3

It appears that Java Keystore is often used by web server using a configuration file, with the password opening the JKS written in it and also the password protecting the specific entry.

How could that be considered secure ? With this scheme, the "secret problem" has moved to the file. Even if the file is protected by user rights, it needs to be encrypted, doesn't it ? But that would mean that each time webserver is started, admin must enter a password to generate the symmetric key (PBKDF2) and decrypt the file ?

I would like to know more about how this is managed in secure way.

2

As @whoami mentioned, it does just move the issue to another place. As you mentioned it allows you to move it out of code (if you've hardcoded it), password protect it (if it was originally just a PEM or whatever on disk), and ACL it to the requisite permissions.

The problem is that you do need to know the key to unlock it, and that of course requires protection of some sort, and well, you get turtles all the way down.

What you're basically doing is moving the bar for the attackers so they have to put in more effort to break the thing. At some point they just say screw it, and move on. You can make it harder by introducing complexity to key generation, but if attackers know how this works they can do it themselves easily enough, or worse they can just steal the file and try brute forcing the key since its not particularly random. In some cases the OS does provide a mechanism of protecting the random keys, but in this case you'd need something that is exposed to the JVM.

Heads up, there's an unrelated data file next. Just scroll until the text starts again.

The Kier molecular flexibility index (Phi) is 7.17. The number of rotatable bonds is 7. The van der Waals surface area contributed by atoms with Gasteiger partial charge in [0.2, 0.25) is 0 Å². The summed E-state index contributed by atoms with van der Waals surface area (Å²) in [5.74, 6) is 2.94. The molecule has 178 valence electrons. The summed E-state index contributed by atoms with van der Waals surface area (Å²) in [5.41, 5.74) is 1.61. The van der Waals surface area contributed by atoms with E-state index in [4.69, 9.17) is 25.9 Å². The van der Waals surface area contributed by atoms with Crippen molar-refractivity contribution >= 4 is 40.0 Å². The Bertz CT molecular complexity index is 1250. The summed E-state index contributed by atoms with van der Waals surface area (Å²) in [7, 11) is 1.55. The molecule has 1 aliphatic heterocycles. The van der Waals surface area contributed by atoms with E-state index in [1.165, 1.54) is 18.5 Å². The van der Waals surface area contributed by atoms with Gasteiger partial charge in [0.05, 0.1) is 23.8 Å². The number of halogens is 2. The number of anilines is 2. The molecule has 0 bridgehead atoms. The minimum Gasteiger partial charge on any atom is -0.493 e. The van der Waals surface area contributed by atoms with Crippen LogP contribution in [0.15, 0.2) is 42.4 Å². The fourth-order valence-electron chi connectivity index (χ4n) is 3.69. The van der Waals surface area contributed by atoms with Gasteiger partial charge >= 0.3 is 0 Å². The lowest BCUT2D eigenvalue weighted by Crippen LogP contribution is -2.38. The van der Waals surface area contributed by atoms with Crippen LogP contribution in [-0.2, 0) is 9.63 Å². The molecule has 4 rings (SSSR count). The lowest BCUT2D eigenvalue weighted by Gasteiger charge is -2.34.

More practical solutions involve moving the key to better-protected areas, and that usually means hardware of some sort. In some cases we're talking TPMs, HSMs, or simply smart cards (though they are all really the same thing, but with different features). The basic principle is that the key never leaves the hardware, so its impossible to steal it. A side effect of this is that all crypto usually occurs in the hardware itself, so all you're doing is shoving data in, and getting data out, without needing to worry about the crypto itself.

This then means you need to protect the interface to the hardware so only authorized systems can talk to it. See the turtles yet?

0

Yes, you are right, all it does is it moves the issue to another place.

There are several ways to protect the password of the Keystore using PBKDF2.

  1. Using a password that is needed at start up of the application server(as you mention).
  2. Composing the password of PBKDF2 out of 'things' you know about your deployment environment; for example: concatenating the hostname, username and MAC address.

Number 2, has the benefit that no one person will have to remember (or write down) the password; It also helps when you keystore is copied/stolen by an insider -> unless they understand how the password is composed.

The draw back of using 2. is that if for example your network card fails and is replaced you won't be able to derive the key needed to decrypt your Keystore password.

Both the above mentioned ways are how I have personally seen it been implemented.

  • This doesn't exactly answer the question. Please add details on what the specific security issues are, and how the recommended remediation resolves the issues. – Xander May 15 '15 at 12:39

Your Answer

By clicking “Post Your Answer”, you agree to our terms of service, privacy policy and cookie policy

Not the answer you're looking for? Browse other questions tagged or ask your own question.